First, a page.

Excessive daytime sleepiness
EDS, the symptom most consistently experienced by almost all patients, is usually the first to become clinically apparent. Generally, EDS interferes with normal activities on a daily basis, whether or not patients have sufficient sleep at night. People with EDS describe it as a persistent sense of mental cloudiness, a lack of energy, a depressed mood, or extreme exhaustion. Many find that they have great difficulty maintaining their concentration while at school or work. Some experience memory lapses. Many find it nearly impossible to stay alert in passive situations, as when listening to lectures or watching television. People tend to awaken from such unavoidable sleeps feeling refreshed and finding that their feelings of drowsiness and fatigue subside for an hour or two.
Involuntary sleep episodes are sometimes very brief, lasting no more than seconds at a time. As many as 40 percent of all people with narcolepsy are prone to automatic behavior during such "microsleeps." They fall asleep for a few seconds while performing a task but continue carrying it through to completion without any apparent interruption. During these episodes, people are usually engaged in habitual, essentially "second nature" activities such as taking notes in class, typing, or driving. They cannot recall their actions, and their performance is almost always impaired during a microsleep. Their handwriting may, for example, degenerate into an illegible scrawl, or they may store items in bizarre locations and then forget where they placed them. If an episode occurs while driving, patients may get lost or have an accident.
Cataplexy is a sudden loss of muscle tone that leads to feelings of weakness and a loss of voluntary muscle control. Attacks can occur at any time during the waking period, with patients usually experiencing their first episodes several weeks or months after the onset of EDS. But in about 10 percent of all cases, cataplexy is the first symptom to appear and can be misdiagnosed as a manifestation of a seizure disorder. Cataplectic attacks vary in duration and severity. The loss of muscle tone can be barely perceptible, involving no more than a momentary sense of slight weakness in a limited number of muscles, such as mild drooping of the eyelids. The most severe attacks result in a complete loss of tone in all voluntary muscles, leading to total physical collapse in which patients are unable to move, speak, or keep their eyes open. But even during the most severe episodes, people remain fully conscious, a characteristic that distinguishes cataplexy from seizure disorders. Although cataplexy can occur spontaneously, it is more often triggered by sudden, strong emotions such as fear, anger, stress, excitement, or humor. Laughter is reportedly the most frequent trigger.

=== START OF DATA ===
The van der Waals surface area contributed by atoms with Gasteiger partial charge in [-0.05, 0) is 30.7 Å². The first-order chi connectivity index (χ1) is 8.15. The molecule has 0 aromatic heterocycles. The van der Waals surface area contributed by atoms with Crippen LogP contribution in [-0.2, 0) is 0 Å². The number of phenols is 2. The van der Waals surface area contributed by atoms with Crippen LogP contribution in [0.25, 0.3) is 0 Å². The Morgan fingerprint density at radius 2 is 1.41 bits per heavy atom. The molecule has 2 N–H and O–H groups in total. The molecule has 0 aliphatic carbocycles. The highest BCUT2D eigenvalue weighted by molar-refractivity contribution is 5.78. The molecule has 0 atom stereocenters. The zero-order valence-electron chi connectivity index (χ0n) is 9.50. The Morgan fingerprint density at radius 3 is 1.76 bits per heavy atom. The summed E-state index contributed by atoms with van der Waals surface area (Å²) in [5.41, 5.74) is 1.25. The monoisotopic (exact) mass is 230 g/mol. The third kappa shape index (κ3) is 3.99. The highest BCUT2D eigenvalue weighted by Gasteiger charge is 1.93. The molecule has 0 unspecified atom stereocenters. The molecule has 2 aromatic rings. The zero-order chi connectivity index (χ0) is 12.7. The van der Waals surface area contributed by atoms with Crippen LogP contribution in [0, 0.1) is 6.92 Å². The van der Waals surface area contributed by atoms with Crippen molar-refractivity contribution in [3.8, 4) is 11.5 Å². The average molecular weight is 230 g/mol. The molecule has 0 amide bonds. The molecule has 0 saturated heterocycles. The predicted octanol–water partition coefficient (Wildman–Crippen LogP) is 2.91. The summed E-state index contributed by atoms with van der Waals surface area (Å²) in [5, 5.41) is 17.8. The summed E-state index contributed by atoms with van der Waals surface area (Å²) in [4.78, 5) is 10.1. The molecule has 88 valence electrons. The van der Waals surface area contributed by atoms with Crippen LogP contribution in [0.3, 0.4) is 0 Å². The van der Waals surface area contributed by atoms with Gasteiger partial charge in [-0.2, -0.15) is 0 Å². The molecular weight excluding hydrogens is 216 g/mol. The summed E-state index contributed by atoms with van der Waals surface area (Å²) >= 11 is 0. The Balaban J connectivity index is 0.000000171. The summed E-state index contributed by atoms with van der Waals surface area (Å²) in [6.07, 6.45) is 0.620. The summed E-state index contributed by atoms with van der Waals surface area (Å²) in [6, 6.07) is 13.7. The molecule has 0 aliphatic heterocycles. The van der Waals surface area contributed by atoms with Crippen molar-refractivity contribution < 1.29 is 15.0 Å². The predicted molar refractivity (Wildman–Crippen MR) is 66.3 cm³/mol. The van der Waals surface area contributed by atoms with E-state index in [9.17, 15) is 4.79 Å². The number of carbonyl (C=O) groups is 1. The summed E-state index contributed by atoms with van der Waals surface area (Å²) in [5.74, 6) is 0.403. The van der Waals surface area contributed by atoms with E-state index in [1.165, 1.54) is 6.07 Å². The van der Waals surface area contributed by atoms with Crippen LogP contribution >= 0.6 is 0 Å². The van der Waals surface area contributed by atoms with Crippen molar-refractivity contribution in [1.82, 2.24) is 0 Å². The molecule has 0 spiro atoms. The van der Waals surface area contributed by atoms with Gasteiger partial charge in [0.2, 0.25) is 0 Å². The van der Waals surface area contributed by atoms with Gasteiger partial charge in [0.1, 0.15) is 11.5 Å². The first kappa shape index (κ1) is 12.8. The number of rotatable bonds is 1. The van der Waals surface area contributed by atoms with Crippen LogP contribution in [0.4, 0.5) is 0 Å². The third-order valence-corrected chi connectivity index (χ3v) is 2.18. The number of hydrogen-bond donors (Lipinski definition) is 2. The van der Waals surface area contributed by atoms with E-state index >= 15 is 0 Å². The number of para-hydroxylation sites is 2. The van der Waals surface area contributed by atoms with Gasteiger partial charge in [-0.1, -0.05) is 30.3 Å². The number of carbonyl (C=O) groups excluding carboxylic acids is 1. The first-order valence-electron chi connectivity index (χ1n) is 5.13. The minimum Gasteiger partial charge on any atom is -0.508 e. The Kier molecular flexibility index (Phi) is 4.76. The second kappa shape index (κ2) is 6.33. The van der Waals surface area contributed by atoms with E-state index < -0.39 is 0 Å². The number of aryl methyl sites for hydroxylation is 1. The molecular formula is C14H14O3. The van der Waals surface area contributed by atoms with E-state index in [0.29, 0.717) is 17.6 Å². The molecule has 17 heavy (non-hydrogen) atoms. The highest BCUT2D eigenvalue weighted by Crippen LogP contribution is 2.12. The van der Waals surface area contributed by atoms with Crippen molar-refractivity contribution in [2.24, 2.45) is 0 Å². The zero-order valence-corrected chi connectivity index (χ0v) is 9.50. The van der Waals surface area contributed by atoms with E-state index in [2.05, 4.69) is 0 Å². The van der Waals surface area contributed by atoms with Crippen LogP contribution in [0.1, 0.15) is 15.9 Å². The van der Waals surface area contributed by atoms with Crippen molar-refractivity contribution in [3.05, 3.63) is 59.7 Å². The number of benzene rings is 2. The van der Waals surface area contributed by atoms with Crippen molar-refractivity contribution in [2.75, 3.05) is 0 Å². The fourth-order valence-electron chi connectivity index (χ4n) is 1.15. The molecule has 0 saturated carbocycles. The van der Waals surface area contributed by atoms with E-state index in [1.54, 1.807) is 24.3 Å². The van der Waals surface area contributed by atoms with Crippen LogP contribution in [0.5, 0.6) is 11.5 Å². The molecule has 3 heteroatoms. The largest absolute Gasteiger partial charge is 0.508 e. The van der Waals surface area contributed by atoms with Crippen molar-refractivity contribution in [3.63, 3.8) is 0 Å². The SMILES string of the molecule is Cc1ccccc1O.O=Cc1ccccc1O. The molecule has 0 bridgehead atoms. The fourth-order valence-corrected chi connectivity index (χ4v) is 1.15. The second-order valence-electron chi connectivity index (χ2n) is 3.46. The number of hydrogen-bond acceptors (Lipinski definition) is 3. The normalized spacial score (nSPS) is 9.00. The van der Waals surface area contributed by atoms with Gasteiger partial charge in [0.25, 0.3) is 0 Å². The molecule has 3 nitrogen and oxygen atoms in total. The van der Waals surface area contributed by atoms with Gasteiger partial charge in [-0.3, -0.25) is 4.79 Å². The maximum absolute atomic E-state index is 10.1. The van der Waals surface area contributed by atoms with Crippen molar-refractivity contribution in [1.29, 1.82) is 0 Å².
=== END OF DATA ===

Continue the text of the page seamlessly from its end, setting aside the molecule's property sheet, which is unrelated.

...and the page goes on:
The loss of muscle tone during a cataplectic episode resembles the interruption of muscle activity that naturally occurs during REM sleep. A group of neurons in the brainstem ceases activity during REM sleep, inhibiting muscle movement. Using an animal model, scientists have recently learned that this same group of neurons becomes inactive during cataplectic attacks, a discovery that provides a clue to at least one of the neurological abnormalities contributing to human narcoleptic symptoms.
The temporary inability to move or speak while falling asleep or waking up also parallels REM-induced inhibitions of voluntary muscle activity. This natural inhibition usually goes unnoticed by people who experience normal sleep because it occurs only when they are fully asleep and entering the REM stage at the appropriate time in the sleep cycle. Experiencing sleep paralysis resembles undergoing a cataplectic attack affecting the entire body. As with cataplexy, people remain fully conscious. Cataplexy and sleep paralysis are frightening events, especially when first experienced. Shocked by suddenly being unable to move, many patients fear that they may be permanently paralyzed or even dying. However, even when severe, cataplexy and sleep paralysis do not result in permanent dysfunction. After episodes end, people rapidly recover their full capacity to move and speak.
Hallucinations can accompany sleep paralysis or can occur in isolation when people are falling asleep or waking up. Referred to as hypnagogic hallucinations when accompanying sleep onset and as hypnopompic hallucinations when occurring during awakening, these delusional experiences are unusually vivid and frequently frightening. Most often, the content is primarily visual, but any of the other senses can be involved. These hallucinations represent another intrusion of an element of REM sleep-dreaming-into the wakeful state.
In most cases, symptoms first appear when people are between the ages of 10 and 25 but narcolepsy can become clinically apparent at virtually any age. Many patients first experience symptoms between the ages of 35 and 45. A smaller number initially manifest the disorder around the ages of 50 to 55. Narcolepsy can also develop early in life, probably more frequently than is generally recognized. For example, 3-year-old children have been diagnosed with the disorder. Whatever the age of onset, patients find that the symptoms tend to get worse over the two to three decades after the first symptoms appear. Many older patients find that some daytime symptoms decrease in severity after age 60.